Followed by nine asinine, rambling paragraphs about why the most important thing in sports is scoring, and why soccer sucks because it’s so low-scoring. Amazing.

    (Not just low-scoring – “objectively too low-scoring”, as if the word “objectively” was a synonym for “in my opinion”. Also, while we’re being picky, “England” is not the same as “Britain”, an especially irritating error when talking about international soccer where Scotland, Wales and Northern Ireland all have their own teams. Buuuh. But anyway.)

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  49. Opinion noted, but I simply love the sport. If you can’t smell the roses, maybe you should try to find something else. 🙂

    Reply

  50. […] Soccer: A Response Posted on June 16, 2010 by alexanderfogleman Earlier today I was reading this post; an argument against the sport and ideal of soccer. I felt the immediate need to turn on my […]

    Reply

  51. Posted by alexanderfogleman on June 16, 2010 at 6:36 PM

    I came here to lambast the author about his post and then realized that the comment section would not do my thoughts justice, so I wrote a response, which can be found here:

    http://wp.me/pBYCL-2q

    Reply

  52. Posted by A Schachter on June 16, 2010 at 6:52 PM

    Wow!

    I’m a “soccer widow” and even I feel compelled to respond. Clearly, you have never sat close enough to the pitch to feel the intensity, experience the athleticism, or witness a most artful, strategic, perfect build-up to a shot on goal. You certainly wouldn’t describe it as “mundane” if you had, you would understand that, yes, soccer goals, don’t always reflect which team is the better team. That should make you more appreciative of the entire package.

    Reply

  53. Posted by Mike McKenna on June 16, 2010 at 6:53 PM

    I have no problems with Americans not being into association football (sorry, I cannot use the word ‘soccer’ as every time I do, I die a little inside) If you don’t like it, don’t watch it. Seems fair enough.

    However, I agree with many of the comments here that the big reason association football hasn’t taken off in the US is down to commercial reasons. All your sports have regular breaks, be it short periods or natural delays in the game in American Football or Ice Hockey. You don’t have that in association football (although I read somewhere that when the game first came to the States, TV companies were throwing in ad breaks regardless, expecting the game to bend to their will. It didn’t.)

    The same argument can be used as to why rugby hasn’t been accepted over there. All these “not enough points scored, too many ‘ties'” arguments can’t be thrown at rugby, yet it is barely a fringe sport over there. Simply put, Corporate America can’t make the big Bucks on either game, so neither game gets adopted.

    I do feel sorry for you that you don’t experience the thrills and unity that only a World Cup can provide: the entire nation drawn together as one behind your team; the massive highs, the devastating lows, but the time for America to “get” the beautiful game was in 1994 when you hosted the World Cup.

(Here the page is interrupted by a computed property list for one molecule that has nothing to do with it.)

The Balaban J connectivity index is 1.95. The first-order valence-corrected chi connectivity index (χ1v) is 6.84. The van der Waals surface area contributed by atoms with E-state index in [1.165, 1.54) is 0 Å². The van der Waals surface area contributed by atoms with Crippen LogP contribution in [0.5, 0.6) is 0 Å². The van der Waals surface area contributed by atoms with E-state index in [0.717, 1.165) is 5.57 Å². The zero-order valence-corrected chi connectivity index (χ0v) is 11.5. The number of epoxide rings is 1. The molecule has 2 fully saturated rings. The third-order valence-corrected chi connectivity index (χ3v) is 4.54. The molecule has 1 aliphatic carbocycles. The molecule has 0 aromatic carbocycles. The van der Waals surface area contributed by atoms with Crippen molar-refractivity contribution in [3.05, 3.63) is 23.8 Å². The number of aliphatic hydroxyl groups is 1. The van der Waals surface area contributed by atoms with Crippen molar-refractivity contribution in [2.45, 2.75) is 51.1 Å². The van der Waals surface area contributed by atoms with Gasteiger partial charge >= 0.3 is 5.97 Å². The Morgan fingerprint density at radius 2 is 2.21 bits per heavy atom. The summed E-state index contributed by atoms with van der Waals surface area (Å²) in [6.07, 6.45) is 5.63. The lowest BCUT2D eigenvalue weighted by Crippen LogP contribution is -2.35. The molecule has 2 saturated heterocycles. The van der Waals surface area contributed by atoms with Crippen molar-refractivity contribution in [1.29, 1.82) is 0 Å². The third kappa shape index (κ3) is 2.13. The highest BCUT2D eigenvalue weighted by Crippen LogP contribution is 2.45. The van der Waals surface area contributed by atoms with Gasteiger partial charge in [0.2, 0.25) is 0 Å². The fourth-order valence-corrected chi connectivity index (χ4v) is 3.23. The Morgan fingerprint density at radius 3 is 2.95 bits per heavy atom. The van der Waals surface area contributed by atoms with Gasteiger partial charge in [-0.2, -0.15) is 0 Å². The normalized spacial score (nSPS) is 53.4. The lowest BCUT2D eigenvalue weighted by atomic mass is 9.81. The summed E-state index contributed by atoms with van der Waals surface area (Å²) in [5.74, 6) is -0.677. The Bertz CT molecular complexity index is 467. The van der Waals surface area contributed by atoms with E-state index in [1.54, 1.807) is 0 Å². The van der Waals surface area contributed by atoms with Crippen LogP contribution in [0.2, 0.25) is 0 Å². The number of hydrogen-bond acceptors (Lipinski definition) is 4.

If it didn’t happen then, it certainly won’t happen now. So enjoy your Superbowl (now the second most watched match in the World, after the UEFA Champions League Final ((you guessed it, ‘soccer’)) and your “World” Series guys. It really is no skin off our nose.

    Reply

    • Posted by eggplantinspace on July 4, 2010 at 12:49 PM

      Thats an excellent point. Rugby doesnt have any of the low scoring that Football has, and yet american TV broadcasters don’t take to it.
      Could it be perhaps that the “natural breaks” in American football, that are managed by the TV companies to increase advertising potential may have something to do with it’s massive exposure on american TV.
      The sport of the people of the world, has always been Football. The sport of the corporations have always been american football.

      The american public has long been controlled and manipulated by the influences of rich corporations. So it is not surprising that there has always been such a backlash to the biggest sporting tournament the worl has ever known, and what the world knows to be “The Beautiful Game”

      Reply

  54. As a soccer player since I was four, I have grown up appreciating soccer. Though I don’t currently play it, I still respect those who do because it is a physically demanding sport. That field is huge to run up-and-down, let alone the juke moves that the players do are exhausting. I’ll admit that the lack of scoring can make it a boring sport for those who haven’t been conditioned to like it or who “need” high scores, but I personally find American’s obsession with baseball somewhat odd in that it is quite boring to me. In the end, I think it depends on what sport you grew up watching or what sport your piers are into that determine your likes and dislikes.

    P.S. I’m tired of people acting like the only reason the US tied England was because of an accident on the goalie’s part. I could counter that by saying that the only reason the US didn’t win was an accident on one of the US’s forwards part, in which the ball hit the pole of the goal. All that matters is whether the ball went over the goal line or not, whether or not it was almost saved or it almost went in.

    Reply